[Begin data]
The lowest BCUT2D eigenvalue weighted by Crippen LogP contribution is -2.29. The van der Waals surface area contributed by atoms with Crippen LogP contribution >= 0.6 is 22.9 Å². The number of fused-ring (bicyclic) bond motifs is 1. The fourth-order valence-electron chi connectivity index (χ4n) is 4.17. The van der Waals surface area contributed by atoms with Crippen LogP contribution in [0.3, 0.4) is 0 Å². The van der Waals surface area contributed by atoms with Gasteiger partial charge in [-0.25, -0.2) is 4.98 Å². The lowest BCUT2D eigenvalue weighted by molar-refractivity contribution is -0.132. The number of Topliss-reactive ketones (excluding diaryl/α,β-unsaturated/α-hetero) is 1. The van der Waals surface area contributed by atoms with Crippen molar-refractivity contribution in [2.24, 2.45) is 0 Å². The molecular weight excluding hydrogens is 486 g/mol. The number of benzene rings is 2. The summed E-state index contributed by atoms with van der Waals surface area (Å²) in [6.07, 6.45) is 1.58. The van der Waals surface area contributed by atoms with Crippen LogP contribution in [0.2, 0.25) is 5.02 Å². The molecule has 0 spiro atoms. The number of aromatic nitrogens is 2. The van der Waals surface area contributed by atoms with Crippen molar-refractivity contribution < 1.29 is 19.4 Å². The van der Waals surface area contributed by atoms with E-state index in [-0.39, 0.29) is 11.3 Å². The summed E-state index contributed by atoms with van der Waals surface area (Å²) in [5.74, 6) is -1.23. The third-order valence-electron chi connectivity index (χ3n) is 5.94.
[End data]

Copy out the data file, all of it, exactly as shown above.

The lowest BCUT2D eigenvalue weighted by Crippen LogP contribution is -2.29. The van der Waals surface area contributed by atoms with Crippen LogP contribution >= 0.6 is 22.9 Å². The number of fused-ring (bicyclic) bond motifs is 1. The fourth-order valence-electron chi connectivity index (χ4n) is 4.17. The van der Waals surface area contributed by atoms with Crippen LogP contribution in [0.3, 0.4) is 0 Å². The van der Waals surface area contributed by atoms with Gasteiger partial charge in [-0.25, -0.2) is 4.98 Å². The lowest BCUT2D eigenvalue weighted by molar-refractivity contribution is -0.132. The number of Topliss-reactive ketones (excluding diaryl/α,β-unsaturated/α-hetero) is 1. The van der Waals surface area contributed by atoms with Crippen molar-refractivity contribution in [2.24, 2.45) is 0 Å². The molecular weight excluding hydrogens is 486 g/mol. The number of benzene rings is 2. The summed E-state index contributed by atoms with van der Waals surface area (Å²) in [6.07, 6.45) is 1.58. The van der Waals surface area contributed by atoms with Crippen LogP contribution in [0.2, 0.25) is 5.02 Å². The molecule has 0 spiro atoms. The number of aromatic nitrogens is 2. The van der Waals surface area contributed by atoms with Crippen molar-refractivity contribution < 1.29 is 19.4 Å². The van der Waals surface area contributed by atoms with E-state index in [-0.39, 0.29) is 11.3 Å². The summed E-state index contributed by atoms with van der Waals surface area (Å²) in [5.74, 6) is -1.23. The third-order valence-electron chi connectivity index (χ3n) is 5.94.